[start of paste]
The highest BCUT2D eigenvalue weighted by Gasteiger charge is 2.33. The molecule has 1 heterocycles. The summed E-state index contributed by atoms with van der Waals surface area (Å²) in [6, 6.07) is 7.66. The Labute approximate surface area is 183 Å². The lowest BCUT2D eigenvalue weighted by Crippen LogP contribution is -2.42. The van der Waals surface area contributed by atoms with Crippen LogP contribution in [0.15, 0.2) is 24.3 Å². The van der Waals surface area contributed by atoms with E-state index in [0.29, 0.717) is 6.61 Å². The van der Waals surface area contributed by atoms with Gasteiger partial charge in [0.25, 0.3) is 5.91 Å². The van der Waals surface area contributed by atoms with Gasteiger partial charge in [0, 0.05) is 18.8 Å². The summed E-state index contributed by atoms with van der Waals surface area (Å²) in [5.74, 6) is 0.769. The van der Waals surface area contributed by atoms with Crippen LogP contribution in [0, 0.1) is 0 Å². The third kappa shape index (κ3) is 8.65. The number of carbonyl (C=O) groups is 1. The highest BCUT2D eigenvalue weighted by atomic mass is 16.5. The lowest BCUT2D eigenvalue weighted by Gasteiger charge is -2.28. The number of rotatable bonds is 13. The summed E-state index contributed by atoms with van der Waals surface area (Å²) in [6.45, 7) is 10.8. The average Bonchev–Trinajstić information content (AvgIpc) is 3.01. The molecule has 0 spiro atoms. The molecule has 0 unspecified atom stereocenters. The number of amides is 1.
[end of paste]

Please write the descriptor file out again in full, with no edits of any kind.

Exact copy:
The highest BCUT2D eigenvalue weighted by Gasteiger charge is 2.33. The molecule has 1 heterocycles. The summed E-state index contributed by atoms with van der Waals surface area (Å²) in [6, 6.07) is 7.66. The Labute approximate surface area is 183 Å². The lowest BCUT2D eigenvalue weighted by Crippen LogP contribution is -2.42. The van der Waals surface area contributed by atoms with Crippen LogP contribution in [0.15, 0.2) is 24.3 Å². The van der Waals surface area contributed by atoms with E-state index in [0.29, 0.717) is 6.61 Å². The van der Waals surface area contributed by atoms with Gasteiger partial charge in [0.25, 0.3) is 5.91 Å². The van der Waals surface area contributed by atoms with Gasteiger partial charge in [0, 0.05) is 18.8 Å². The summed E-state index contributed by atoms with van der Waals surface area (Å²) in [5.74, 6) is 0.769. The van der Waals surface area contributed by atoms with Crippen LogP contribution in [0, 0.1) is 0 Å². The third kappa shape index (κ3) is 8.65. The number of carbonyl (C=O) groups is 1. The highest BCUT2D eigenvalue weighted by atomic mass is 16.5. The lowest BCUT2D eigenvalue weighted by Gasteiger charge is -2.28. The number of rotatable bonds is 13. The summed E-state index contributed by atoms with van der Waals surface area (Å²) in [6.45, 7) is 10.8. The average Bonchev–Trinajstić information content (AvgIpc) is 3.01. The molecule has 0 spiro atoms. The molecule has 0 unspecified atom stereocenters. The number of amides is 1.